‘My hope for Denmark and the rest of Europe is that they will give America their full support when we march on Washington, DC on 11 October,’ he told The Copenhagen Post. ‘We’re marching for one thing and one thing only – equal rights now and forever.

    The Copenhagen Post
    Edited July 28, 2009

    © Ministry of Foreign Affairs of Denmark

  14. Europe – Issue Paper: Human Rights and Gender Identity… [2009-07-29 Council of Europe Commissioner for Human Rights]

    https://wcd.coe.int/ViewDoc.jsp?id=1476365&Site=CommDH&BackColorInternet=FEC65B&BackColorIntranet=FEC65B&BackColorLogged=FFC679

    Council of Europe
    Commissioner for Human Rights
    Mandate 2006-2012, Thomas Hammarberg

    Strasbourg, 29 July 2009

    PDF version
    https://wcd.coe.int/com.instranet.InstraServlet?Index=no&command=com.instranet.CmdBlobGet&InstranetImage=1289401&SecMode=1&DocId=1433126&Usage=2

    Human Rights and Gender Identity
    Issue Paper by Thomas Hammarberg, Council of Europe Commissioner for Human Rights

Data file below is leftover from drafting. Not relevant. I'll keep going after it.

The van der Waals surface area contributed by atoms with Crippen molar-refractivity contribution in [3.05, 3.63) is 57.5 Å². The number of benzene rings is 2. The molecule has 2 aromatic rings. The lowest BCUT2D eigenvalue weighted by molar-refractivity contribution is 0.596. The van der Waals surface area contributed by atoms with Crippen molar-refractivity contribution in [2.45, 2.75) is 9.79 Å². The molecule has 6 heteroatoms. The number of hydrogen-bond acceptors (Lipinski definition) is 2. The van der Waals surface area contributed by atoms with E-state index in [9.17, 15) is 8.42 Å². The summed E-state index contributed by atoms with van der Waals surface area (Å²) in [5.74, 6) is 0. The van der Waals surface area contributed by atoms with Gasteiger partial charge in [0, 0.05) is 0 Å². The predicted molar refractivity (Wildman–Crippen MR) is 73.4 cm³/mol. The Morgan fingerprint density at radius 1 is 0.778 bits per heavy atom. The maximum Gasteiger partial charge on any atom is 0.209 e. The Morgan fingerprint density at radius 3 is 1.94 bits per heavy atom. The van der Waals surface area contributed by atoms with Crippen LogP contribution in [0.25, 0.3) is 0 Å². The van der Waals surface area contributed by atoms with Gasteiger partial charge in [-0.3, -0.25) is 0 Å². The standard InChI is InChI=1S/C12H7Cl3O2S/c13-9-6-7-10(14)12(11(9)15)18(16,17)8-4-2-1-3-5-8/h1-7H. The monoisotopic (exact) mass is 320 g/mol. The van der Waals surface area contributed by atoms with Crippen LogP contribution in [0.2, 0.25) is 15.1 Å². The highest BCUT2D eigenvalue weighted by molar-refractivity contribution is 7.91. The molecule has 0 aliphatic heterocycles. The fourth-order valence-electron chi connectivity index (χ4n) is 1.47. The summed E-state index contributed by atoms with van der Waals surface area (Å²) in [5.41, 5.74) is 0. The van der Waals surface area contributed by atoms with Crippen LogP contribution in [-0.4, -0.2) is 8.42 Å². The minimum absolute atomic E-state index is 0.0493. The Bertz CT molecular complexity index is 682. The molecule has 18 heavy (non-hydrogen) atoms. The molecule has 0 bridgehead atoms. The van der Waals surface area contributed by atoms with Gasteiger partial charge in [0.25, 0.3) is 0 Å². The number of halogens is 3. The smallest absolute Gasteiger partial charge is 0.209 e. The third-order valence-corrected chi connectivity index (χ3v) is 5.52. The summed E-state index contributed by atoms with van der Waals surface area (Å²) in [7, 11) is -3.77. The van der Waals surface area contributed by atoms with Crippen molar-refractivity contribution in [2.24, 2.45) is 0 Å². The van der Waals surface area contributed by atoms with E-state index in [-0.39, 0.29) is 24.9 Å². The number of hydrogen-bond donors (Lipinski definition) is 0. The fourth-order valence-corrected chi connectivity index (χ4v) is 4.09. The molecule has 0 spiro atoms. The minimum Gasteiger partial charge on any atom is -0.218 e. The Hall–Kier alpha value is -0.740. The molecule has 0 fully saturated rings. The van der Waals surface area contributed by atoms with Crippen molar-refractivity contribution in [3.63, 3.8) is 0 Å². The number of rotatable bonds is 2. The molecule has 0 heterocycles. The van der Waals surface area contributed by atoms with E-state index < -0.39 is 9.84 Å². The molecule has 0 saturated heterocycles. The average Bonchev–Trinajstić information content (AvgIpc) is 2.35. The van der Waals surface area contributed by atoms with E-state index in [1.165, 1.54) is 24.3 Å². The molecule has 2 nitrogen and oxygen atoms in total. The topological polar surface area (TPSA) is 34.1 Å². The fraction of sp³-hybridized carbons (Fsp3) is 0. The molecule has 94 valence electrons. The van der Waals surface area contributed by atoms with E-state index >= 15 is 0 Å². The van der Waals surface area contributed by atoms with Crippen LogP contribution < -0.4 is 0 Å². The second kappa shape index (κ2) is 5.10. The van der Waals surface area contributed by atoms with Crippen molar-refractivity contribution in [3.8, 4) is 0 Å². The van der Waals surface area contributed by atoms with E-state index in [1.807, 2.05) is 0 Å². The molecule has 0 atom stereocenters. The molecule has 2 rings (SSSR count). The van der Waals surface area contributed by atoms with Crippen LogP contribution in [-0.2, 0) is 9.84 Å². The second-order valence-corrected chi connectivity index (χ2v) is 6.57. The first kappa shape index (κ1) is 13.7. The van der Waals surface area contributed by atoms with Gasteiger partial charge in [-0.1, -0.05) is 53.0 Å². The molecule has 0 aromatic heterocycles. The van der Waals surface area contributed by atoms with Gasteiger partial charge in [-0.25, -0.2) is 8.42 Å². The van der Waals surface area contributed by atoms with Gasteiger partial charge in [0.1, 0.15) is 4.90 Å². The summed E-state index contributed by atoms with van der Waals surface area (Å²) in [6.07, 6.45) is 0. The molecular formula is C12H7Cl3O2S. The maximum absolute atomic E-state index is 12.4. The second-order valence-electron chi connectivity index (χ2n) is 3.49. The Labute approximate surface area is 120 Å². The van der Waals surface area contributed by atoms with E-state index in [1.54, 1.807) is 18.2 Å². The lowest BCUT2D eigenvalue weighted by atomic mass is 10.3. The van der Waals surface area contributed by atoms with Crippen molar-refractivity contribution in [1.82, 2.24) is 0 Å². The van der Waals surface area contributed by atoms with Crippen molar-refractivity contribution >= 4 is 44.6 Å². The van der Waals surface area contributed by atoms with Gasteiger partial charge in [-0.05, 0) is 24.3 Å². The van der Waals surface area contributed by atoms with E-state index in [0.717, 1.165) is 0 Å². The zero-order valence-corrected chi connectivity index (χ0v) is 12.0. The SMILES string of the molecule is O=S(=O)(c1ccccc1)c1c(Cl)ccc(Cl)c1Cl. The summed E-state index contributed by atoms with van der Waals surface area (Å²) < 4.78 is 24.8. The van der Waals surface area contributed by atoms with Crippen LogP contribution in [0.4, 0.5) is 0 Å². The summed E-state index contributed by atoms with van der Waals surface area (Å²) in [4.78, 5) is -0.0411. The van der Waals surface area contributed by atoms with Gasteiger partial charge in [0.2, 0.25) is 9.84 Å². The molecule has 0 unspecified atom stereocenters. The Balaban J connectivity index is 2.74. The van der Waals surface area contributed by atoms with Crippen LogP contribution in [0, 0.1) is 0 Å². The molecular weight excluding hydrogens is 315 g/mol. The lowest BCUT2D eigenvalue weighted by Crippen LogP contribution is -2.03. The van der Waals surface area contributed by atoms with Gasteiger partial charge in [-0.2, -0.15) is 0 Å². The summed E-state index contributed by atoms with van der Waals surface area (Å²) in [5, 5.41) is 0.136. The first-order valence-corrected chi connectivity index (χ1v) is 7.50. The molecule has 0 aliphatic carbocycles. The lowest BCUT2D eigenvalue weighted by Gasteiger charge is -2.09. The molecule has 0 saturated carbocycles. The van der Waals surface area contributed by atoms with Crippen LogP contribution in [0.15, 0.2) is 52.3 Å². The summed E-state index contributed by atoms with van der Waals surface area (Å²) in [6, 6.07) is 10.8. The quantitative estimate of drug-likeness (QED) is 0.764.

Table of Contents

    I. Introduction
    II. International Human Rights Law
    III. Specific human rights issues

    3.1 Gender identity as a discrimination ground in Council of Europe member states
    3.2 Legal recognition of the preferred gender
    3.2.1 Conditions for the change of sex and name
    3.2.2 Consequences for family
    3.3 Access to health care
    3.4 Access to the labour market
    3.5 Transphobia and violence against transgender persons
    3.6 Transgender refugees and migrants

    IV. Good practices
    V. Recommendations to Council of Europe member states

    (SNIP)

    END

  15. It would be interesting to get a comment from someone who is against legislating to protect this minority group, but who themselves have been discriminated against (race, sex, disability, etc).

    I wonder how they might rationalise their position?

  16. LOL.

    Martin, you should have noticed by now that rationality is conspicuously absent within the political community. What is very common, however, is hypocrisy.

  17. Indeed.

    On the ‘other’ Education thread, Iwas tempted to say that I have never understood how politicians can say “we have a wonderful system” – yet send their kids to Private.